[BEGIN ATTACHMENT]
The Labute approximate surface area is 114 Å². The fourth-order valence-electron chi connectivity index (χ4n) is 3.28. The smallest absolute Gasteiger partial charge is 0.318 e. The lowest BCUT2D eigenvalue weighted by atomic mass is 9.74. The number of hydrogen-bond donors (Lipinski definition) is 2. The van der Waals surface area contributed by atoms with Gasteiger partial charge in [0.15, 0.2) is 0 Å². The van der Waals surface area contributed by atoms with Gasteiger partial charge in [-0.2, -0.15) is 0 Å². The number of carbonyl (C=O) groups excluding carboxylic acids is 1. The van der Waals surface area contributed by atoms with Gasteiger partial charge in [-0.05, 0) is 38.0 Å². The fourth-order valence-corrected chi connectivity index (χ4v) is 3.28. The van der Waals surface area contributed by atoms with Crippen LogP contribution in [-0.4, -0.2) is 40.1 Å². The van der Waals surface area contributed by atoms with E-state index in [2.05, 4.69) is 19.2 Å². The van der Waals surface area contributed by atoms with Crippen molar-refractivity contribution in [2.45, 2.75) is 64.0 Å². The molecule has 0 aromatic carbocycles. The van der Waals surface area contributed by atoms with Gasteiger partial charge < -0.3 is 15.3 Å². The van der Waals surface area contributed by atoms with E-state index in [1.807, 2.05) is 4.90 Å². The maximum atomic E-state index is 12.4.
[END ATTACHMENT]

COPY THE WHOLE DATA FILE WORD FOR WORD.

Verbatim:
The Labute approximate surface area is 114 Å². The fourth-order valence-electron chi connectivity index (χ4n) is 3.28. The smallest absolute Gasteiger partial charge is 0.318 e. The lowest BCUT2D eigenvalue weighted by atomic mass is 9.74. The number of hydrogen-bond donors (Lipinski definition) is 2. The van der Waals surface area contributed by atoms with Gasteiger partial charge in [0.15, 0.2) is 0 Å². The van der Waals surface area contributed by atoms with Gasteiger partial charge in [-0.2, -0.15) is 0 Å². The number of carbonyl (C=O) groups excluding carboxylic acids is 1. The van der Waals surface area contributed by atoms with Gasteiger partial charge in [-0.05, 0) is 38.0 Å². The fourth-order valence-corrected chi connectivity index (χ4v) is 3.28. The van der Waals surface area contributed by atoms with Crippen LogP contribution in [-0.4, -0.2) is 40.1 Å². The van der Waals surface area contributed by atoms with E-state index in [2.05, 4.69) is 19.2 Å². The van der Waals surface area contributed by atoms with Crippen molar-refractivity contribution in [2.45, 2.75) is 64.0 Å². The molecule has 0 aromatic carbocycles. The van der Waals surface area contributed by atoms with Gasteiger partial charge < -0.3 is 15.3 Å². The van der Waals surface area contributed by atoms with E-state index in [1.807, 2.05) is 4.90 Å². The maximum atomic E-state index is 12.4.